An essay in the form of a letter to an undergraduate student writer-editor who reacts with horror and sadness to the abundant evidence of crass marketing in book publishing, even literary publishing. Advice about the endless struggle of serious art and sophisticated publishing to prevail despite the burden of mind numbing popular culture; and about the irony that yesterday’s pop culture books can become today’s serious, respected classics.
||Literary Publishing, Marketing
The International Journal of the Arts in Society, Volume 2, Issue 2, pp.69-72.
Article: Print (Spiral Bound).
Article: Electronic (PDF File; 481.871KB).
Associate Professor, Writing, Literature and Publishing Dept., Emerson College, Boston, Massachusetts, USA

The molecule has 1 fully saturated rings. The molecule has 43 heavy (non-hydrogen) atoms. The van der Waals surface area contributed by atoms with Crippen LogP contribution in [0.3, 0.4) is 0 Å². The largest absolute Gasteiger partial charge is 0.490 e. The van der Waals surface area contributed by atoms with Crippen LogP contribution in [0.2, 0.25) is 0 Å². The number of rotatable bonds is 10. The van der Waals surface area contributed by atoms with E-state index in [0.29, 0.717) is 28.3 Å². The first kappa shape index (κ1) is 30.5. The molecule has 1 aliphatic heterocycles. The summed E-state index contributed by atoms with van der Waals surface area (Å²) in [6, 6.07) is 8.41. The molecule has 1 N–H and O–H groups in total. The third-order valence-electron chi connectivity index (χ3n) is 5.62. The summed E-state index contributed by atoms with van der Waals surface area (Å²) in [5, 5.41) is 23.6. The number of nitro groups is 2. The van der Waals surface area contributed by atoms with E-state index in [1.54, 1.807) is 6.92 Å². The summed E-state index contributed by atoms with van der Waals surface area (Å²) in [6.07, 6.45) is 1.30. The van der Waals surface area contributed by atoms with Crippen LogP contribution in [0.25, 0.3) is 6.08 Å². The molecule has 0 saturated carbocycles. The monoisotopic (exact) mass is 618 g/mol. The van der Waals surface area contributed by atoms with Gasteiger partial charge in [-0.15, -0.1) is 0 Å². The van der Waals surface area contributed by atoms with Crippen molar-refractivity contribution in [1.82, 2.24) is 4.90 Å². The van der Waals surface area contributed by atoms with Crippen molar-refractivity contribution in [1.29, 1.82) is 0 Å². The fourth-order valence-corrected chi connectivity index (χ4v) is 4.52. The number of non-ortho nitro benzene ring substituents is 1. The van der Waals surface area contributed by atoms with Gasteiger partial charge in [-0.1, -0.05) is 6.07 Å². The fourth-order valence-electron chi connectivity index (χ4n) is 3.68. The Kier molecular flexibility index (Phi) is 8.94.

David Emblidge is Associate Professor, Emerson College (Boston) in the graduate program in publishing. He is writing a narrative history of the American bookstore. Emblidge serves on the Advisory Committee of the International Conference on the Book and was the program organizer for that conference, at Emerson College, in October 2006. As acquisitions editor, he has worked for Harvard and Cambridge university presses. He founded the trade book company Berkshire House (eventually sold to WW Norton). He edited Beneath the Metropolis: The Secret Lives of Cities (Carroll & Graf), The Appalachian Trail Reader (Oxford) and several series, including Audubon Guides to National Wildlife Refuges (St. Martins), The Watson-Guptill Guides to Artists’ Colonies, and Exploring the Appalachian Trail (Stackpole). He is also, currently, Consulting Acquisitions Editor at Globe Pequot Press. His last in-house publishing position was Editor-in-Chief at The Mountaineers Books (Seattle).
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